This article analyses the Indian law on validity of such NCCs and the possible course of action that contractors may adopt to contest such certificates. Part 1 i.e. the present introduction is followed by a description of the settlement conundrum faced by the contractors in referring closed claims to arbitration (Part 2). Part 3 examines the employer’s perspective in attempting to obtain such no claims certificates. In part 4, we have sought to analyse the judicial interpretation of the term “without prejudice” and examine how a contractor in one particular case was able to satisfy the Supreme Court of India and the arbitral tribunal to set aside a no dues certificate. Part 5 describes an illustrative set of facts involved in landmark judgments. Part 6 examines the legal principles laid down in various judgements in the context of the example in Part 5.Part 7 sets out the timelines in such disputes, followed by the conclusion and analysis in Part 8 of the article.
The question of whether disputes, in cases where a signed NCC has been executed, are arbitrable has repeatedly vexed Indian courts. Two streams of judgments/precedents exist in this regard. One line of authorities takes the view that a claim for arbitration cannot be rejected solely on the ground that such settlement certificate has been executed by the contractor, if the contractor is able to demonstrate coercion/undue influence. The other line adopts the view that upon performance/discharge of a settlement, the contract stands completely discharged and no further disputes/ claims survive. As per the second line of judgments, there cannot be any dispute and therefore, there cannot be reference to arbitration. Naturally, the two views are relatable to facts of the respective cases.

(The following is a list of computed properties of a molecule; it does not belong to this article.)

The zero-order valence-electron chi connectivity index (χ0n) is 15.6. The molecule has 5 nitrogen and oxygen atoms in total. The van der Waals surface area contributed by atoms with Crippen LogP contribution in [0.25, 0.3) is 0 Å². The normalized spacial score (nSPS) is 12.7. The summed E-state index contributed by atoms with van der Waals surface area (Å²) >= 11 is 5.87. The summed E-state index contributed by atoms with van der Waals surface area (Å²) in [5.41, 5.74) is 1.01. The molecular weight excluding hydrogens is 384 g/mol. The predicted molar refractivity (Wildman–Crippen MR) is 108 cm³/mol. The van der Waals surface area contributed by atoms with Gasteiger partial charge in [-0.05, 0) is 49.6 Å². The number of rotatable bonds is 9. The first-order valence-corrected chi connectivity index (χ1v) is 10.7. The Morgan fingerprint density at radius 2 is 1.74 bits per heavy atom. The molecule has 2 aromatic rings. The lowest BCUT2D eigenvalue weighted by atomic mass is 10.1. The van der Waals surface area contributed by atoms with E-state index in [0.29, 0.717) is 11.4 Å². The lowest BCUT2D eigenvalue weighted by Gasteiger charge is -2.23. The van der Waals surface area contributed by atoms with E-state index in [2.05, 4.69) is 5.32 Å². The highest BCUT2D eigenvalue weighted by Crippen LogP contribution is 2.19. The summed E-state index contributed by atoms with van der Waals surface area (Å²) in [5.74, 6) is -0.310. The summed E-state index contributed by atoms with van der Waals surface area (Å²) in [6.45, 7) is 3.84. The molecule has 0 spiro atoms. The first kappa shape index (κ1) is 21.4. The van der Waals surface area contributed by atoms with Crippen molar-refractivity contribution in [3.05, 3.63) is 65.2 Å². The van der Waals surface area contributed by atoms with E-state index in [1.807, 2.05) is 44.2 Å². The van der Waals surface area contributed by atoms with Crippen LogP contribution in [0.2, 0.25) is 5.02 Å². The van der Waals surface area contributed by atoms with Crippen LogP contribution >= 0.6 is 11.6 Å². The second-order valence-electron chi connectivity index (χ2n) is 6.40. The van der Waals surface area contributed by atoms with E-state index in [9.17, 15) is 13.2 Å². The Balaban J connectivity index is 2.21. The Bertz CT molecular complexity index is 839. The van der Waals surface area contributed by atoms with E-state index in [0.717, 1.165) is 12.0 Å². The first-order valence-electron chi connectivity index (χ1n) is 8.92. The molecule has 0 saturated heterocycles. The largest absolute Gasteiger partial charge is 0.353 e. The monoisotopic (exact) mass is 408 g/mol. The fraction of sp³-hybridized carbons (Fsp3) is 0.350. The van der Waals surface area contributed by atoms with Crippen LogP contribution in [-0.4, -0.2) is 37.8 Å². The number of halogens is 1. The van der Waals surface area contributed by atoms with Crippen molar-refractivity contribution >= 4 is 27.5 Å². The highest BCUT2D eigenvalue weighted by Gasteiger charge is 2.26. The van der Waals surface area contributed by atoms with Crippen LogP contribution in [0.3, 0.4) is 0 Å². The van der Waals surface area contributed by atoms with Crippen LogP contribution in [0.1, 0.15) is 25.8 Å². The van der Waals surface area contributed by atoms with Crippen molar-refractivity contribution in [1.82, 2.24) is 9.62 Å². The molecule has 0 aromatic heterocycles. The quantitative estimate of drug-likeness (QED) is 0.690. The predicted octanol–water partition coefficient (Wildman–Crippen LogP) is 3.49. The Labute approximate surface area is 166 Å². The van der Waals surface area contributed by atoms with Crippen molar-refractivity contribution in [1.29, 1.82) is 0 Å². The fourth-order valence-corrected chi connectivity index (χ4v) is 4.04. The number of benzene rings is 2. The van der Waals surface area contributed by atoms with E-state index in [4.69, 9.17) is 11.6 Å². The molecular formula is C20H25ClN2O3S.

To be able to refer disputes pertaining to the balance amount (i.e. difference between amount paid by employer from total sum claimed by contractor) to arbitration, the contractor would be required to establish that ‘disputes’ are ‘live’ claims and are arbitrable. In order to establish existence of a ‘dispute’, contractors would have to establish that (a) the claims are not time barred as per prescribed limitation period in terms of the Limitation Act, 1963; (b) there exists prima facie evidence of coercion/undue influence/fraud, etc., and/or absence of free consent. Under Section 10 of the Indian Contract Act, 1872 (“Contract Act”), free consent of parties is the first and foremost requirement for its enforceability in a court of law. In simple terms, two or more persons are said to consent when they agree upon the same thing in the same sense. As per Section 14 of the Indian Contract Act, consent is said to be free, when it is not caused by inter alia coercion, undue influence and fraud. Consent is said to be so caused, when it would not have been given but for the existence of such coercion, undue influence or misrepresentation or mistake. This is the most important requirement to vitiate the NCC and courts would be unable to vitiate an NCC in case the contractor is unable to indicate prima facie absence of free consent.
Contributed by: Binsy Susan, Partner; Adarsh Ramakrishnan, Associate
This is intended for general information purposes only. The views and opinions expressed in this article are those of the author/authors and does not necessarily reflect the views of the firm.